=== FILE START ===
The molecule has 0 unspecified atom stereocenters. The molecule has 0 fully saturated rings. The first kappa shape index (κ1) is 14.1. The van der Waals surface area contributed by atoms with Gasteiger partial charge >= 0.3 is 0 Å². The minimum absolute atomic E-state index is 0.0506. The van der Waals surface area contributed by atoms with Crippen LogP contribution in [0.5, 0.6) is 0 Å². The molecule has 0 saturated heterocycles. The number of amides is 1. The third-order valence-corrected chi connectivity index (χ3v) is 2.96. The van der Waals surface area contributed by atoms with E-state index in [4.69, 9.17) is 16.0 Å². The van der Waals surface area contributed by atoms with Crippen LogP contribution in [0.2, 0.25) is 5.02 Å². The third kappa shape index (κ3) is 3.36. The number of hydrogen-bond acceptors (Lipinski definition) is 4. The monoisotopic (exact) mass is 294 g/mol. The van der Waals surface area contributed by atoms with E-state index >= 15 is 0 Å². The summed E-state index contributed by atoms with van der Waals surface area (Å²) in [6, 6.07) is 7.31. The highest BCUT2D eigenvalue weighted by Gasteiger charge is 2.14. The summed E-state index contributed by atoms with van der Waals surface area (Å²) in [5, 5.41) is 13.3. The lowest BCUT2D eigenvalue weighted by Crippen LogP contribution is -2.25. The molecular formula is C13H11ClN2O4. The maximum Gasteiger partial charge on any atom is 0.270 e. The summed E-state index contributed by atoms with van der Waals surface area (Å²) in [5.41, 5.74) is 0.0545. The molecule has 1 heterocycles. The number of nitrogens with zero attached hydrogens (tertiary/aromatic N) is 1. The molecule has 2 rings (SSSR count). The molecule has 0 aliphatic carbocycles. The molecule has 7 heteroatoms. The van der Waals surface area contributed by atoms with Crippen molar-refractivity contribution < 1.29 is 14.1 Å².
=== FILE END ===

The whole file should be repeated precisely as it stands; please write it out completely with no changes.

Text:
The molecule has 0 unspecified atom stereocenters. The molecule has 0 fully saturated rings. The first kappa shape index (κ1) is 14.1. The van der Waals surface area contributed by atoms with Gasteiger partial charge >= 0.3 is 0 Å². The minimum absolute atomic E-state index is 0.0506. The van der Waals surface area contributed by atoms with Crippen LogP contribution in [0.5, 0.6) is 0 Å². The molecule has 0 saturated heterocycles. The number of amides is 1. The third-order valence-corrected chi connectivity index (χ3v) is 2.96. The van der Waals surface area contributed by atoms with E-state index in [4.69, 9.17) is 16.0 Å². The van der Waals surface area contributed by atoms with Crippen LogP contribution in [0.2, 0.25) is 5.02 Å². The third kappa shape index (κ3) is 3.36. The number of hydrogen-bond acceptors (Lipinski definition) is 4. The monoisotopic (exact) mass is 294 g/mol. The van der Waals surface area contributed by atoms with E-state index >= 15 is 0 Å². The summed E-state index contributed by atoms with van der Waals surface area (Å²) in [6, 6.07) is 7.31. The highest BCUT2D eigenvalue weighted by Gasteiger charge is 2.14. The summed E-state index contributed by atoms with van der Waals surface area (Å²) in [5, 5.41) is 13.3. The lowest BCUT2D eigenvalue weighted by Crippen LogP contribution is -2.25. The molecular formula is C13H11ClN2O4. The maximum Gasteiger partial charge on any atom is 0.270 e. The summed E-state index contributed by atoms with van der Waals surface area (Å²) in [5.41, 5.74) is 0.0545. The molecule has 1 heterocycles. The number of nitrogens with zero attached hydrogens (tertiary/aromatic N) is 1. The molecule has 2 rings (SSSR count). The molecule has 0 aliphatic carbocycles. The molecule has 7 heteroatoms. The van der Waals surface area contributed by atoms with Crippen molar-refractivity contribution < 1.29 is 14.1 Å².